Ask Questions, Get Answers

Home  >>  CBSE XII  >>  Math  >>  Integrals

Evaluate:$\int\limits_0^ \pi \large\frac{xdx}{a^2\cos^2x+b^2\sin^2x}$

1 Answer

  • $(i)\; \int \limits_a^b f(x)dx=F(b)-F(a)$
  • $(ii)\; \int \limits_a^b f(x)dx=\int \limits_a^b f(a-x)dx$
Step 1:
Given $I=\int\limits_0^ \pi \large\frac{xdx}{a^2\cos^2x+b^2\sin^2x}$-----(1)
By applying the property $ \int \limits_a^b f(x)dx=\int \limits_a^b f(a-x)dx$
$I=\int\limits_0^ \pi \large\frac{\pi-x}{a^2\cos^2(\pi-x)+b^2\sin^2(\pi-x)}$
$I=\int\limits_0^ \pi \large\frac{\pi-x}{a^2\cos^2 x+b^2\sin^2 x}$$dx$-----(2)
because $\cos ^2 (\pi-x)=\cos ^2 x \qquad \sin ^2 (\pi-x)=\sin ^2 x$
Add equ(1) and equ(2)
$2I=\int\limits_0^ \pi \large\frac{x}{a^2\cos^2x+b^2\sin^2x}+\int\limits_0^ \pi \large\frac{\pi-x}{a^2\cos^2x+b^2\sin^2x}$$dx$
$2I=\int\limits_0^ \pi \large\frac{x+\pi-x}{a^2\cos^2x+b^2\sin^2x}$$dx$
$=\int\limits_0^ \pi \large\frac{\pi}{a^2\cos^2x+b^2\sin^2x}$$dx$
By applying the property
$\int \limits_0^{2a} f(x)dx=\int \limits_0^a f(2a-x) dx$ if $ (f(x)=f(2a-x)$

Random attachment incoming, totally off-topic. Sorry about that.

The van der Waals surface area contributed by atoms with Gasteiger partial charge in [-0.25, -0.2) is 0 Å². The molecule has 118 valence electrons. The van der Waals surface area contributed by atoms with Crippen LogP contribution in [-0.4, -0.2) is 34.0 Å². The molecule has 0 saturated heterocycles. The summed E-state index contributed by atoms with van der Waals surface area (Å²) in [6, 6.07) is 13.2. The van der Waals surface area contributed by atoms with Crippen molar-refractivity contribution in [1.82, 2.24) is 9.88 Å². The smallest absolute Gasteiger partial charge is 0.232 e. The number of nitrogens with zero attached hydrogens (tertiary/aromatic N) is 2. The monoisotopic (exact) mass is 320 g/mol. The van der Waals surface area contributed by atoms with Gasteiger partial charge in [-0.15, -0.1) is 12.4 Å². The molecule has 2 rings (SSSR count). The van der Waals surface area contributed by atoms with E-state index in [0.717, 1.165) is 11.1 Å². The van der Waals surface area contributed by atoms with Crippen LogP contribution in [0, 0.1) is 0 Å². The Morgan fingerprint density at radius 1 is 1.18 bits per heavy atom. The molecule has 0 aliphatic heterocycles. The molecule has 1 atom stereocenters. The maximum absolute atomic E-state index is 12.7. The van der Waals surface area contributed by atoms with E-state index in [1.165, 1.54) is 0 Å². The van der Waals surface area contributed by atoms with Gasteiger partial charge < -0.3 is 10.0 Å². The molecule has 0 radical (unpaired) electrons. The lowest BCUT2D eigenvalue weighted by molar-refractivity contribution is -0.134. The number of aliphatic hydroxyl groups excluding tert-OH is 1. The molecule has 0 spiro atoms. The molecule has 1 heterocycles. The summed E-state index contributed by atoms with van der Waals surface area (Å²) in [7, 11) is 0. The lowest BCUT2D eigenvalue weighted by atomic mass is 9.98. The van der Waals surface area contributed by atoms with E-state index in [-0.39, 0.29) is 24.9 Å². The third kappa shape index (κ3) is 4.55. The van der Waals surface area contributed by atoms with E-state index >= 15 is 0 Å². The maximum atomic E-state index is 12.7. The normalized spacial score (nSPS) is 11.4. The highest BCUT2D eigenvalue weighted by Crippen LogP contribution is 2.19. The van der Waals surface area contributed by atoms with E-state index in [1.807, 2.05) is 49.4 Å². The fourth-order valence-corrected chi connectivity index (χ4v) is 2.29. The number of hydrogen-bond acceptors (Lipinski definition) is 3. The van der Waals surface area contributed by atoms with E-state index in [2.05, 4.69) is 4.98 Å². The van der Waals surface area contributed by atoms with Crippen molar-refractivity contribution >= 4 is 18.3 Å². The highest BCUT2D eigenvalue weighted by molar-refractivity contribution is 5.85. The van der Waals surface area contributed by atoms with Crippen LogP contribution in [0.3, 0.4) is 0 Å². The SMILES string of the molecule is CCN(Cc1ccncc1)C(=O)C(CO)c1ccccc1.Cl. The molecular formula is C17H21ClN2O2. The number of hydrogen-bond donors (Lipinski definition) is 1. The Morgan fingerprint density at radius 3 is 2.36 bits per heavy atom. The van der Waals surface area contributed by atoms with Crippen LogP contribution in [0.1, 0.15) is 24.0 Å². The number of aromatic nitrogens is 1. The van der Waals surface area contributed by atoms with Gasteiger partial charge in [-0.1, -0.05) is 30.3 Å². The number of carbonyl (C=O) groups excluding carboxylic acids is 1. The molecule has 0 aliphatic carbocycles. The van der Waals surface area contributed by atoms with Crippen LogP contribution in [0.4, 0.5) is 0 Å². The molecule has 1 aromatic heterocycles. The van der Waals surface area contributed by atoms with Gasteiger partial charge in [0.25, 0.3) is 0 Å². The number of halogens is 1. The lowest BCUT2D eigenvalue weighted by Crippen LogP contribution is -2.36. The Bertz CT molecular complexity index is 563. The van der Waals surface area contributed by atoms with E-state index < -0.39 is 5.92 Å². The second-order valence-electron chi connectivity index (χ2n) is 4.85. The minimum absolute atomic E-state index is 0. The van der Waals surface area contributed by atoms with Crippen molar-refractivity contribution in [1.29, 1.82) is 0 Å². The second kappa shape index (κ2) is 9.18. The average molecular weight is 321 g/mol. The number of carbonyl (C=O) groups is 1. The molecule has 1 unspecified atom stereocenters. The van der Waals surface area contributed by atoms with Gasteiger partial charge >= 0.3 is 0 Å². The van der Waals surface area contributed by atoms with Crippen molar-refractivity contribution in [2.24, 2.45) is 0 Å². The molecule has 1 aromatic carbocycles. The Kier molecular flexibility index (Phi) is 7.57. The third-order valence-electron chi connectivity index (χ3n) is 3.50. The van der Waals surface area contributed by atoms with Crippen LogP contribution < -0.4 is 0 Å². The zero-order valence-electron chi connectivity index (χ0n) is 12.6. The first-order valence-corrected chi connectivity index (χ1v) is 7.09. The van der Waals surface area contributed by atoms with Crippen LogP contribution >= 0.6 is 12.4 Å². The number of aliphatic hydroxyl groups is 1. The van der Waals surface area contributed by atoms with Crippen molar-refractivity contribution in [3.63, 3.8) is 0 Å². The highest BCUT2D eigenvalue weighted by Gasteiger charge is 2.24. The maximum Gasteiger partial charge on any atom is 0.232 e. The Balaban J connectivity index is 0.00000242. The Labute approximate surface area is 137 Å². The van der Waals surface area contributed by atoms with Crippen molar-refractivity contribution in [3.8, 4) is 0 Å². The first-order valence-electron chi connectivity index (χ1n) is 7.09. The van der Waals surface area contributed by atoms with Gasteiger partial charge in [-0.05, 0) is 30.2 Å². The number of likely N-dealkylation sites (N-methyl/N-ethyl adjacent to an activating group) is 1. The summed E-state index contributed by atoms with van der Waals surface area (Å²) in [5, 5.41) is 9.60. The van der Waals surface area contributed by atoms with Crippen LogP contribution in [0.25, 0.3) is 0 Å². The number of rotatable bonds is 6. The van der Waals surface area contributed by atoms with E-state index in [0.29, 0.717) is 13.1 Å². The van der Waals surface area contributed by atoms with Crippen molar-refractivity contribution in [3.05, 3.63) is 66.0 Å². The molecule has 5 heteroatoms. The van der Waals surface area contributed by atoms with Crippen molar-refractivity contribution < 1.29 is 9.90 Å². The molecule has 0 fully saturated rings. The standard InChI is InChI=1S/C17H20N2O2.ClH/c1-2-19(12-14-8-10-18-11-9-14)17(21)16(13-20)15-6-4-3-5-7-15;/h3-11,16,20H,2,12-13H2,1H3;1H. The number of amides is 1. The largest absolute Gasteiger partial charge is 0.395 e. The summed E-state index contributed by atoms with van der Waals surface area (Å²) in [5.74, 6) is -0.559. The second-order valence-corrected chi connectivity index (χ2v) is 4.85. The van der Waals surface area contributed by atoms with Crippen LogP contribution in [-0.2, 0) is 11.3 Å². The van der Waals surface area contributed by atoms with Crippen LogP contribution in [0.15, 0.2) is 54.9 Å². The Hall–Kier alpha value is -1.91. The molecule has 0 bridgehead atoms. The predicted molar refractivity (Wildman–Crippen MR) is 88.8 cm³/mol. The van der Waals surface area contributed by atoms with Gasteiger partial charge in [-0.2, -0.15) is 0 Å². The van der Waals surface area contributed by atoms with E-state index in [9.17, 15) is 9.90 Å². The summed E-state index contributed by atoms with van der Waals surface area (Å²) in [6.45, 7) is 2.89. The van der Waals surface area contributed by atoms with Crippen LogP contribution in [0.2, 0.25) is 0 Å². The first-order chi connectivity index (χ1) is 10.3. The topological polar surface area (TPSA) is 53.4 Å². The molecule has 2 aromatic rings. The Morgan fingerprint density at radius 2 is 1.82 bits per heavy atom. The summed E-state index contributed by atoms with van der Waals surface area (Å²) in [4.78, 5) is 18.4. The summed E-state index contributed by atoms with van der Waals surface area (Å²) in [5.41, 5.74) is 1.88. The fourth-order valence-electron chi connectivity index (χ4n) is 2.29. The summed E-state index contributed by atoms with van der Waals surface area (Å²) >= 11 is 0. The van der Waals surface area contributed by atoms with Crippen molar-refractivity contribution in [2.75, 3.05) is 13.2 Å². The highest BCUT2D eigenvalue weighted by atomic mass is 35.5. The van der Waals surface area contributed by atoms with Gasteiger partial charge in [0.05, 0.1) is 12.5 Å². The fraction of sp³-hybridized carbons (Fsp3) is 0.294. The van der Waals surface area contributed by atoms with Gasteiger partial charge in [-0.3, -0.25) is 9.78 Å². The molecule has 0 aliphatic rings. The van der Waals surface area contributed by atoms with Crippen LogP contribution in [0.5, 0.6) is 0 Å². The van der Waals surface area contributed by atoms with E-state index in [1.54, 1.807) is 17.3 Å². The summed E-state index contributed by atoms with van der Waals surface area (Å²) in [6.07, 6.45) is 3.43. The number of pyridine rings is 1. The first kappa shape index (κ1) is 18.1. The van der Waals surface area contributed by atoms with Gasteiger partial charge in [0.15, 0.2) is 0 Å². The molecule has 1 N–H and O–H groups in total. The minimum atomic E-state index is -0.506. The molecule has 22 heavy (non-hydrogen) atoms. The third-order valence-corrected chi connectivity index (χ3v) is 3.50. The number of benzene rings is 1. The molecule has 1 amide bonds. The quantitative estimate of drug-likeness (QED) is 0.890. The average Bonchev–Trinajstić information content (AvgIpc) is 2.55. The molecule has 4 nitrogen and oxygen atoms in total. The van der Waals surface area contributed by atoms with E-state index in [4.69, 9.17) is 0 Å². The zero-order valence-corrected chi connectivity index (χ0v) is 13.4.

Clearly if $f(x)=\large\frac{1}{a^2\cos^2x+b^2\sin^2x}$ then
$f(2a-x)= \large\frac{1}{a^2\cos(\pi-x)+b^2\sin^2x}$
Step 2:
Hence $2I=2 \pi\int\limits_0^ {\pi/2} \large\frac{dx}{a^2\cos^2x+b^2\sin^2x}$
divide the numerator and denominator by $\cos ^2 x$
$2I=2 \pi \int \limits_0^{\pi/2} \large\frac{dx/\cos ^2 x}{\Large\frac{a^2 \cos^2 x}{\cos ^2 x}+\frac{b^2 \sin ^2 x}{\cos^2 x}}$$dx$
But $\large\frac{1}{\cos ^2 x}=$$\sec^2 x$
and $ \large\frac{\sin ^2 x}{\cos ^2 x}=$$\tan ^2 x$
$2I=2 \pi \int\limits_0^ {\pi/2} \large\frac{\sec^2 x}{a^2+b^2\tan^2x}$$dx$
Put $\tan x=t$ on differentiating w.r.t x $\sec ^2 dx=dt$
The limits also changes, when we substitute t,
when $x=0, \tan 0=0 \;therefore \;t=0$
when $x=\pi/2, \tan \pi/2=\infty \;therefore \;t=\infty$
Therefore $ 2I=2 \pi \int \limits_0^\infty \large\frac{dt}{a^2+b^2t^2}$
$ 2I=2 \pi \int \limits_0^\infty \large\frac{dt}{b^2\bigg(\frac{a^2}{b^2}+t^2\bigg)}$
$ 2I=\large\frac{2 \pi}{b^2} \int \limits_0^\infty \large\frac{dt}{\bigg(\frac{a}{b}\bigg)^2+t^2}$
This is of the form $\int\large\frac{dx}{x^2+a^2}=\frac{1}{a} $$\tan ^{-1}(x/a)$
Step 3:
Here $a=a/b\;and\;x=t$
On integrating we get
$2I=\large\frac{2\pi}{b^2} \bigg[\frac{b}{a} $$\tan ^{-1} \bigg(\large\frac{t}{a/b}\bigg)\bigg]$
$I=\large\frac{\pi}{b^2} \times \frac{b}{a} \bigg[$$\tan ^{-1} \bigg(\large\frac{bt}{a}\bigg)\bigg]_0^\infty$
On applying limits, $I=\large\frac{\pi}{ab} $$\bigg[\tan ^{-1} \infty-\tan 0\bigg]$
But $\tan ^{-1} \infty =\pi/2$ and $\tan 0=0$ Therefore $I=\large\frac{\pi}{ab} \times \frac{\pi}{2}=\frac{\pi^2}{2ab}$
Therefore $I=\large\frac{\pi^2}{2ab}$
answered Apr 25, 2013 by meena.p